Port of Bremerton, what’s in a logo?January 24th, 2012 by Chris Henry
The Port of Bremerton Board of Commissioners devoted considerable time at a retreat last week to discussion of the port’s logo. Now, don’t get the idea that the board didn’t discuss larger issues, such as the port’s mission and direction now that it has a new CEO (former COO Tim Thomson, replacing Cary Bozeman), new commissioner (Axel Strakeljahn, replacing retiring longtime Commissioner Bill Mahan) and new board president (Larry Stokes).
All agreed on taking an aggressive approach to attracting new business and retaining the tenants they already have, especially SafeBoats. Strakeljahn suggested that the port should fill Thomson’s former position with a “salesman” who would be on the road four to six weeks of the year, knocking on the doors of prospective port tenants.
“We need to sell ourselves guys,” said Strakeljahn, store director for Port Orchard’s Fred Meyer, who urged his fellow commissioners not to count on Kitsap’s cities or the county to take the lead. “If we’re doing that, we’re riding the bus. We need to be driving the bus. … I don’t care what everyone else is doing. Let them do what they’re good at. We’re going to drive the bus. We’re the Port of Bremerton. We’re the leaders.”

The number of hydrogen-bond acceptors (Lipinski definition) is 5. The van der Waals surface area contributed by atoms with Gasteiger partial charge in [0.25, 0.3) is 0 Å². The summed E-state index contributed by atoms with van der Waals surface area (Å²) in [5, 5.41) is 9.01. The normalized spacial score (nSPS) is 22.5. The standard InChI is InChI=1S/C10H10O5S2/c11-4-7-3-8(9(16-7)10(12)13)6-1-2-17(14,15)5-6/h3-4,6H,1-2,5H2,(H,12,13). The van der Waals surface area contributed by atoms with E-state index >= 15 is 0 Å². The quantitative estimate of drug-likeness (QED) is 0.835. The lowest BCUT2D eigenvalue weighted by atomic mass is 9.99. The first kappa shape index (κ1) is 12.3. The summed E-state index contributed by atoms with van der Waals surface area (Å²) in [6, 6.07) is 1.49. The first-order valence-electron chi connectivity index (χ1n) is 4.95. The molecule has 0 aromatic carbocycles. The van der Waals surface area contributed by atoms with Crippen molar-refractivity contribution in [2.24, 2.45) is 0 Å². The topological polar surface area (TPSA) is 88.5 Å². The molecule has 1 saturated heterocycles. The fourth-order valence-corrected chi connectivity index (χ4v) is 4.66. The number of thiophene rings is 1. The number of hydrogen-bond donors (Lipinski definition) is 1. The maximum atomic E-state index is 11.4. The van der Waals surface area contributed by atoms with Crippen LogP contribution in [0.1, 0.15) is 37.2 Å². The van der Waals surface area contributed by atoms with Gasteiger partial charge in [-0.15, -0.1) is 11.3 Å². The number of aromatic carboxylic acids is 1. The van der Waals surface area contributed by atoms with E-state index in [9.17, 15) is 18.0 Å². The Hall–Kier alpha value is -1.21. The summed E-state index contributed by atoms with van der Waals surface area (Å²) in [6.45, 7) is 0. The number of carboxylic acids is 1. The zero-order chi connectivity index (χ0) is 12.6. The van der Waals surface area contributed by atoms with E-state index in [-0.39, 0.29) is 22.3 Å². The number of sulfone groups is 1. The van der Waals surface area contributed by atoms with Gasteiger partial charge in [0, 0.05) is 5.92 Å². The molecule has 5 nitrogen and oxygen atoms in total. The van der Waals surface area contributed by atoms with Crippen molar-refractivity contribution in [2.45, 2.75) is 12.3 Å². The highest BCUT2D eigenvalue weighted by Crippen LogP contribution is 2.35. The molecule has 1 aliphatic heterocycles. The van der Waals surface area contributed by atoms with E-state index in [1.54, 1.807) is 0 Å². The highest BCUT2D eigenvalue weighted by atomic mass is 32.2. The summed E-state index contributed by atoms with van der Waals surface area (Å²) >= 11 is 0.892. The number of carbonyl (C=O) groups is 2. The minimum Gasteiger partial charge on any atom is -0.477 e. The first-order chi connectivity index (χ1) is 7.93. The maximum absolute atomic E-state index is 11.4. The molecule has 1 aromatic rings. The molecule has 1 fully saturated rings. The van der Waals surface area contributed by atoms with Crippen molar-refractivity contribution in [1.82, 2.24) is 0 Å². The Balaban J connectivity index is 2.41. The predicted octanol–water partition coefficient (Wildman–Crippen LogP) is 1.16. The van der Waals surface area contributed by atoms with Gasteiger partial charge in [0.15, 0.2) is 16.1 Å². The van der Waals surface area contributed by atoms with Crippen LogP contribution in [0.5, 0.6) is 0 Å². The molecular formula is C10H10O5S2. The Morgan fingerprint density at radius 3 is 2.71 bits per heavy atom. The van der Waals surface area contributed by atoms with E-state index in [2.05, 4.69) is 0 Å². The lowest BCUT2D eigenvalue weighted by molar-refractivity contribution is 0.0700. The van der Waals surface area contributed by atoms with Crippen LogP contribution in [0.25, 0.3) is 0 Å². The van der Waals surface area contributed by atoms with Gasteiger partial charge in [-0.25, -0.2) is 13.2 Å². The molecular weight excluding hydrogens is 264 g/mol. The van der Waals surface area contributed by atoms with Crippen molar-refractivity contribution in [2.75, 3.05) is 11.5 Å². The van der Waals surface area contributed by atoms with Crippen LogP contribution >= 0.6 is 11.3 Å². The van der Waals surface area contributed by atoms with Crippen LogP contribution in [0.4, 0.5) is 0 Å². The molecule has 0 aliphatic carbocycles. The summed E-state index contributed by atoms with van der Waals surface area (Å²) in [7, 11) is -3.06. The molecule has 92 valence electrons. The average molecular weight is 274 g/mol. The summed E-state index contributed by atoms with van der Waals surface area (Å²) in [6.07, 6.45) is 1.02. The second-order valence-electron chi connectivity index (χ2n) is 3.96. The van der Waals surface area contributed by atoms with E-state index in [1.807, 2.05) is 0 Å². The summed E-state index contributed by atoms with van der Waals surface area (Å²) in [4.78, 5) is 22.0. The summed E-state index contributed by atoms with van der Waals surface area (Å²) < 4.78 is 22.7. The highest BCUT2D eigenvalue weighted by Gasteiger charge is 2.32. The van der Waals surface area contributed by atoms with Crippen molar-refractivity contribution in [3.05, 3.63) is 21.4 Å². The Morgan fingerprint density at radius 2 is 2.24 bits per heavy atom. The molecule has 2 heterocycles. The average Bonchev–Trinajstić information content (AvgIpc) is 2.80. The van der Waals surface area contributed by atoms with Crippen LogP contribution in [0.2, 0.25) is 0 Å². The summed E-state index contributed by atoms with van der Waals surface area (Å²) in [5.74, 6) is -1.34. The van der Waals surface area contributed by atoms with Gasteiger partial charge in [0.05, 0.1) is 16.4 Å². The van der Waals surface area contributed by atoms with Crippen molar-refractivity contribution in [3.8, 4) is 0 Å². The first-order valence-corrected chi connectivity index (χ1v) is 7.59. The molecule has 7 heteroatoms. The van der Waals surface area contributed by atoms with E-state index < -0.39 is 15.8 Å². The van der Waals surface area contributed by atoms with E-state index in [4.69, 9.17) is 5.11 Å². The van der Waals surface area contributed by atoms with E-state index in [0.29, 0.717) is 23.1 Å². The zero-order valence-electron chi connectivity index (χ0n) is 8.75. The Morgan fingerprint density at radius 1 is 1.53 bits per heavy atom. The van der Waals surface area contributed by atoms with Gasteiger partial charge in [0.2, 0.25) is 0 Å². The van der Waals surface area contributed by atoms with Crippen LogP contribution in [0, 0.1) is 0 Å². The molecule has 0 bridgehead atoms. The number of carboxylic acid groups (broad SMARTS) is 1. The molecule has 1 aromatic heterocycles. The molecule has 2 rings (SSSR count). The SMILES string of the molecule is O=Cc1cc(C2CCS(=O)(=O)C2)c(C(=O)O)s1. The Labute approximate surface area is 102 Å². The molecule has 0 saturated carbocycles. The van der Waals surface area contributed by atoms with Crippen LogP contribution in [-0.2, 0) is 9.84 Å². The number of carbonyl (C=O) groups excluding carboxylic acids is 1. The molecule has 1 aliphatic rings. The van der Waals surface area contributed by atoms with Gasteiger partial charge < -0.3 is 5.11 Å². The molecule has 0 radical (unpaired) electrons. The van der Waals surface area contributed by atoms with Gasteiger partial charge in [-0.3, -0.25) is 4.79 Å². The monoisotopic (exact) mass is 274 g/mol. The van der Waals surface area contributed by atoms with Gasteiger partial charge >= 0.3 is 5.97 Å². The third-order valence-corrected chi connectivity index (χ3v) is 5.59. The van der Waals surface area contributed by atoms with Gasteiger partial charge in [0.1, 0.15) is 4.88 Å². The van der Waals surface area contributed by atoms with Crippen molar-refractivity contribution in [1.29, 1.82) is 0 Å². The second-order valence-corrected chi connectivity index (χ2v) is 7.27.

Thomson mentioned that the logo created when Bozeman was at the
helm has not exactly been ringing people’s chimes. Apparently, 95
percent of the staff would just as soon go back to the old logo,
which shows a propeller and a couple of thin waves.
The new logo shows a thick blue wave, a building, a person waving, a sun and a plane flying stage right (see below).
The commissioners did their best to interpret the icons.
“You’ve got the little guy and the sun up there …,” Strakeljahn mused. “Were you here when they came up with this?” he asked Thomson.
“Yes, but I didn’t feel comfortable saying anything,” he replied.
The commissioners thought the buildings were meant to represent industry. And the sun? ” … because sometimes Washington is sunny?” Commissioner Roger Zabinski ventured.
Although the old logo was pronounced a little “old school,” the commissioners agreed they liked it better. Discussion of melding the two logos was nixed, apparently due to artist’s rights on the new design.
Stokes, who served on the board about 25 years ago, gave the history of the old logo, saying his successor Mary Ann Huntington had a contest at South Kitsap High School. The winning design was submitted by one of the students.
Thomson suggested the new logo be allowed to die a natural death. No new materials will be ordered with the sun and the little man. Staff will be allowed to drop the logo from their emails. The new logo, featured on some port signs, will be replaced as the signs need replacement.
“We’ll just slowly let it go away,” Thomson said.
Which logo do you think best represents the port?